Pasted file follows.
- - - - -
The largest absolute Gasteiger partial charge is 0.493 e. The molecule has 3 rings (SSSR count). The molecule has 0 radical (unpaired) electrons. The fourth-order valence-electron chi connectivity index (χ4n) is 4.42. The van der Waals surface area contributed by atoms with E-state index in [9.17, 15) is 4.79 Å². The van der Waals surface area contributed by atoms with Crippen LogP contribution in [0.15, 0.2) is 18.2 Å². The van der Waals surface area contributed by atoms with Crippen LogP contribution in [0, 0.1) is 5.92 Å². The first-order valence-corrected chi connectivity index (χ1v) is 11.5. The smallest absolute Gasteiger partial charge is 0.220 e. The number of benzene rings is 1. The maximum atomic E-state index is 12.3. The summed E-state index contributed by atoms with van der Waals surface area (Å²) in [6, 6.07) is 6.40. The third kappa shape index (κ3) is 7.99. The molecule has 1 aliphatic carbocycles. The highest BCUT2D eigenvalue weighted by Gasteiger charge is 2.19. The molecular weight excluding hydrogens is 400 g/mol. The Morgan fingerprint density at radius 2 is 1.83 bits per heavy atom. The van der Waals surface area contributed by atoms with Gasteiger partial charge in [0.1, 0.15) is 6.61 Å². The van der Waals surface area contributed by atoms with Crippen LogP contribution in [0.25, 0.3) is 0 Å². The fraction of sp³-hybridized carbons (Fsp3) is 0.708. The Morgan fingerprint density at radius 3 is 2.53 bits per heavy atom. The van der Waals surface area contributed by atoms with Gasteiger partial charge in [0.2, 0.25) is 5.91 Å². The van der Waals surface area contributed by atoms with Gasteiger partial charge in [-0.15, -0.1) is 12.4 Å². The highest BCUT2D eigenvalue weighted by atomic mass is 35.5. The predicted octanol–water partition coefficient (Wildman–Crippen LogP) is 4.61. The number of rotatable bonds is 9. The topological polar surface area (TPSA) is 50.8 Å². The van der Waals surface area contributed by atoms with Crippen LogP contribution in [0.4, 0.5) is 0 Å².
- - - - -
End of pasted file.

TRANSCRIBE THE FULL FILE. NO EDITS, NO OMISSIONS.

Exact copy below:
The largest absolute Gasteiger partial charge is 0.493 e. The molecule has 3 rings (SSSR count). The molecule has 0 radical (unpaired) electrons. The fourth-order valence-electron chi connectivity index (χ4n) is 4.42. The van der Waals surface area contributed by atoms with E-state index in [9.17, 15) is 4.79 Å². The van der Waals surface area contributed by atoms with Crippen LogP contribution in [0.15, 0.2) is 18.2 Å². The van der Waals surface area contributed by atoms with Crippen LogP contribution in [0, 0.1) is 5.92 Å². The first-order valence-corrected chi connectivity index (χ1v) is 11.5. The smallest absolute Gasteiger partial charge is 0.220 e. The number of benzene rings is 1. The maximum atomic E-state index is 12.3. The summed E-state index contributed by atoms with van der Waals surface area (Å²) in [6, 6.07) is 6.40. The third kappa shape index (κ3) is 7.99. The molecule has 1 aliphatic carbocycles. The highest BCUT2D eigenvalue weighted by Gasteiger charge is 2.19. The molecular weight excluding hydrogens is 400 g/mol. The Morgan fingerprint density at radius 2 is 1.83 bits per heavy atom. The van der Waals surface area contributed by atoms with Gasteiger partial charge in [0.1, 0.15) is 6.61 Å². The van der Waals surface area contributed by atoms with Crippen LogP contribution in [0.25, 0.3) is 0 Å². The fraction of sp³-hybridized carbons (Fsp3) is 0.708. The Morgan fingerprint density at radius 3 is 2.53 bits per heavy atom. The van der Waals surface area contributed by atoms with Gasteiger partial charge in [0.2, 0.25) is 5.91 Å². The van der Waals surface area contributed by atoms with Gasteiger partial charge in [-0.15, -0.1) is 12.4 Å². The highest BCUT2D eigenvalue weighted by atomic mass is 35.5. The predicted octanol–water partition coefficient (Wildman–Crippen LogP) is 4.61. The number of rotatable bonds is 9. The topological polar surface area (TPSA) is 50.8 Å². The van der Waals surface area contributed by atoms with Crippen LogP contribution in [0.4, 0.5) is 0 Å².